Hikers on the Appalachian Trail may never tell campfire stories about the renovation of all 15 backcountry shelters in the Smokies, but they benefit from some amazing partnerships after a hard day’s trek.
Joint efforts of labor and funding from Friends of the Smokies, the Appalachian Trail Conservancy, and the Smoky Mountains Hiking Club improved cooking and sleeping quarters for campers, while also reducing potential problems with black bears.
Reconstruction at Laurel Gap, the fifteenth and final shelter project, began in September, but weather prevented delivery of roofing materials by helicopter. The volunteer crew returned the first week of December to finish roofing the shelter under the threat of winter snows. Laurel Gap is located in North Carolina, near the intersection of the Sterling Ridge and Balsam Mountain Trails. Twelve of the Park’s 15 backcountry shelters are located on the Appalachian Trail; Mt. LeConte, Laurel Gap and Kephart Prong are not.
“As with all of the shelter projects over the years, this one required a real team effort,” said Jim Hart, President of Friends of the Smokies. “We are very grateful to all the partners and donors, to project coordinator Phyllis Henry, and to all the great volunteers for pitching in yet again.”
Funds from Friends of the Smokies and the Appalachian Trail Conservancy furnished supplies and helicopter delivery of materials to the remote shelter locations. The Appalachian Trail Maintainers Committee of the Smoky Mountains Hiking Club provided the skilled volunteer labor necessary to rebuild each shelter; their work was supervised by staff from the Appalachian Trail Conservancy and Great Smoky Mountains National Park.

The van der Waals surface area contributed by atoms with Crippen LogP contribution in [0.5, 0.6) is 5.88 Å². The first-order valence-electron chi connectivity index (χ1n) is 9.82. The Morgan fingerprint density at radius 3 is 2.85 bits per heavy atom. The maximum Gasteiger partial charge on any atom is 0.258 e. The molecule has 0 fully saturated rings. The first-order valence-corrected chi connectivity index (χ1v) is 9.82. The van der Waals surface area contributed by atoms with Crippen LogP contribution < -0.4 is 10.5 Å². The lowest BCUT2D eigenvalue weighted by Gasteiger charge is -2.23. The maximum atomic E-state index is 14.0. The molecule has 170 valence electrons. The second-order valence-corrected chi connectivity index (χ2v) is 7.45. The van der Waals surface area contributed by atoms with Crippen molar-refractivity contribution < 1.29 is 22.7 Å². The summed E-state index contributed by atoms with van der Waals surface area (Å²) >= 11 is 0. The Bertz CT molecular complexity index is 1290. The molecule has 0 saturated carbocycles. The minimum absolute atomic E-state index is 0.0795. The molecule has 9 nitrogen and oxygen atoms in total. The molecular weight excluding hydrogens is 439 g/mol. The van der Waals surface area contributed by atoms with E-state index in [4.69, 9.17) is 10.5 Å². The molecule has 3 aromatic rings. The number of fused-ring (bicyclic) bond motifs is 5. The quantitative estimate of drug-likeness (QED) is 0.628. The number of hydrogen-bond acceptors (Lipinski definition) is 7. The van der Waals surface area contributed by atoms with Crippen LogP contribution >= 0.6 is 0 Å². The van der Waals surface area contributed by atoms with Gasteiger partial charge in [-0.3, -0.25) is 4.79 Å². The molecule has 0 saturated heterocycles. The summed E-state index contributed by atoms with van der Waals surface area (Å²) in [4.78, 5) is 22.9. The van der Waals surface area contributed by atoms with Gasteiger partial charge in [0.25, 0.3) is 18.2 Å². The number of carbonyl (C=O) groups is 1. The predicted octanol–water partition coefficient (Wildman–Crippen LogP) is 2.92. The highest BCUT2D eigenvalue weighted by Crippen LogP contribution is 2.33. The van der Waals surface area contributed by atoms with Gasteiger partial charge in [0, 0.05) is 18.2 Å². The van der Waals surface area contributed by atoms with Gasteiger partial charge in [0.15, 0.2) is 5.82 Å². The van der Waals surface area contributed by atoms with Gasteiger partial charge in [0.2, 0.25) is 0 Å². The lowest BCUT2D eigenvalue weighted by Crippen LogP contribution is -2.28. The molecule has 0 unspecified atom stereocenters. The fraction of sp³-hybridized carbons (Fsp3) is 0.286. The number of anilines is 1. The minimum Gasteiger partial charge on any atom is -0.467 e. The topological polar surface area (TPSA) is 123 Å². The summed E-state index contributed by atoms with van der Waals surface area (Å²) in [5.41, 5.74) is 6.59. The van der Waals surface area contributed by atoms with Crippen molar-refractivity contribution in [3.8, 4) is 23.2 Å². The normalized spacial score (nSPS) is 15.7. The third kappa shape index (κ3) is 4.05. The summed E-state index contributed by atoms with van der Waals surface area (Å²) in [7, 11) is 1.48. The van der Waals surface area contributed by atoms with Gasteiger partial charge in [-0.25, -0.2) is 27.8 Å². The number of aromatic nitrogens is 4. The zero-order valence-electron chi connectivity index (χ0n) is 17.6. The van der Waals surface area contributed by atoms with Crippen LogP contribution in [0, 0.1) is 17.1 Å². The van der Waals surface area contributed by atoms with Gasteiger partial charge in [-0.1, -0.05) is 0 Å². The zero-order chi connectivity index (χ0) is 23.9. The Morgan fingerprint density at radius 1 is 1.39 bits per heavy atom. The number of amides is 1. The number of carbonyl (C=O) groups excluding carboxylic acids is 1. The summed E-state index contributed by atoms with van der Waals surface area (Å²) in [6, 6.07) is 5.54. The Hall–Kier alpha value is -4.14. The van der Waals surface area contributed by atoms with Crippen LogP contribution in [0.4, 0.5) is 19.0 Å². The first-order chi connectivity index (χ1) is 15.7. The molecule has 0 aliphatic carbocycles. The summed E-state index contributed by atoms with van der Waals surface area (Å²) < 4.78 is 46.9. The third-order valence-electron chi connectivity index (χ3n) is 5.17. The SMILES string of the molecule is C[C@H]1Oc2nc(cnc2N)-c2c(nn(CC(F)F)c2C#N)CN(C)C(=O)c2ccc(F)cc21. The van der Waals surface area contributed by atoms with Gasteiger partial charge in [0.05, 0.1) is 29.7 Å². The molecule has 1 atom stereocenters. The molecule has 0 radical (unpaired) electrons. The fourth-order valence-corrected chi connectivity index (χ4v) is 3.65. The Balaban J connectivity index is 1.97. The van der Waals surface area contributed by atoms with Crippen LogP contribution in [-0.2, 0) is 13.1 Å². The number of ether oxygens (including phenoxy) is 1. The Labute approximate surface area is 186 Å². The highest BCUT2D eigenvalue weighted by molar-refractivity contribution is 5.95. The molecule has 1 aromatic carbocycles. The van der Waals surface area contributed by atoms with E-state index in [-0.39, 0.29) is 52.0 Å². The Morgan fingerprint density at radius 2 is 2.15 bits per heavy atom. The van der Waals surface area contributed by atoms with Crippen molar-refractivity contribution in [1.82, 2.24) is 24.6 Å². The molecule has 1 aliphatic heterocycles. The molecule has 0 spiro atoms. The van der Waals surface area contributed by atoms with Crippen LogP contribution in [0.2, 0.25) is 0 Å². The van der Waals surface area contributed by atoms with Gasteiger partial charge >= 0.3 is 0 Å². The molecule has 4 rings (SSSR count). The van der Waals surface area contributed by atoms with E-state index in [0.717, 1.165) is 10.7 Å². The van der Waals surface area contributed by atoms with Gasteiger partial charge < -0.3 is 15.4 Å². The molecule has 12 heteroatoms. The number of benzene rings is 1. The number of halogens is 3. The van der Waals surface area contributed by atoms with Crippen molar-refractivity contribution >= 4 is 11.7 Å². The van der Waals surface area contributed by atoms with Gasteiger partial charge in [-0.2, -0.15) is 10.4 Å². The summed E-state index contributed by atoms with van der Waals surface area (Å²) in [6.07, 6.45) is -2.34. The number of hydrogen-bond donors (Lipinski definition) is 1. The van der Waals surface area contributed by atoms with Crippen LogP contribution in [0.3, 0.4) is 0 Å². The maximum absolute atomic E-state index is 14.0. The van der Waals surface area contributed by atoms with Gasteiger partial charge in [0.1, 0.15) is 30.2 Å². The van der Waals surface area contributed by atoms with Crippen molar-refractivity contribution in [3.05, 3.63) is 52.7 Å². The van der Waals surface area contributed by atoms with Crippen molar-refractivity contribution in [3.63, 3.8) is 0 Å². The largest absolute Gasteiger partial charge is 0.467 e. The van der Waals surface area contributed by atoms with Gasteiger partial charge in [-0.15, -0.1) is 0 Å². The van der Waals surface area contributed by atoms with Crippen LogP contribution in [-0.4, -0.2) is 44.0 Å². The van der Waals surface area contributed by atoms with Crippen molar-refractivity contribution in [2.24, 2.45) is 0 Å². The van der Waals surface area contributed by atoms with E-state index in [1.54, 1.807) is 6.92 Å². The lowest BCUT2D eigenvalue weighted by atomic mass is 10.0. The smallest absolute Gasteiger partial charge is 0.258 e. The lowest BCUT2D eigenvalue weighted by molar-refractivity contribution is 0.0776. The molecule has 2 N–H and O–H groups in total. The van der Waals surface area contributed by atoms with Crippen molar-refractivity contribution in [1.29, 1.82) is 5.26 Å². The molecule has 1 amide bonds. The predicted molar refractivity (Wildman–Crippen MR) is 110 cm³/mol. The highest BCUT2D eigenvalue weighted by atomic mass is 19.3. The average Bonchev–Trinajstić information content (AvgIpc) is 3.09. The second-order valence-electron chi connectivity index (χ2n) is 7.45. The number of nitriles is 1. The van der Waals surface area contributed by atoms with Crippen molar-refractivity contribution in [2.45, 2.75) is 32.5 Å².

The Richard Haiman National Park Foundation contributed well over $100,000 to Friends of the Smokies since 1999 to support a dozen shelter projects, including Laurel Gap. Additional financial support came from Friends of the Smokies’ specialty license plate owners in Tennessee and North Carolina, Home Federal Bank, Maureen K. Wilder and William O. Young.
Architect Philip Royer of Knoxville, also a member of the Appalachian Trail Maintainers Committee, drew the basic blueprint for every shelter rehab project, incorporating improved natural lighting, a cooking area to separate food odors from the sleeping space, improved bunk access, new roofs and masonry repair, the removal of chain-link fences, and drainage improvements. With these changes, overnight hikers enjoy a much safer and much more inviting camping experience.
“The redesigned shelters look great, and they make overnight trips in the Smokies so much better for thousands of backpackers every year,” said Darren Haiman, a trustee of the Haiman Foundation, which was established by Darren’s father, Richard. “We’re very glad that we’ve had a chance to work with Friends of the Smokies over the years to make these improvements possible.”
Friends of the Smokies, an independent, 501(c)(3) non-profit organization, helps preserve and protect Great Smoky Mountains National Park by raising funds and public awareness and providing volunteers for needed projects. Since 1993, Friends of the Smokies has raised more than $34 million to help support conservation, education, recreation, and other park priorities.
To learn more about this project and our partners, please visit:
Friends of the Smokies - www.friendsofthesmokies.org
Shelter renovation photo albums on Flickr - http://www.flickr.com/photos/smokiesfriends
Haiman Foundation - richardhaimannationalparksfoundation.org
Appalachian Trail Conservancy - www.appalachiantrail.org
Smoky Mountains Hiking Club - www.smhclub.org
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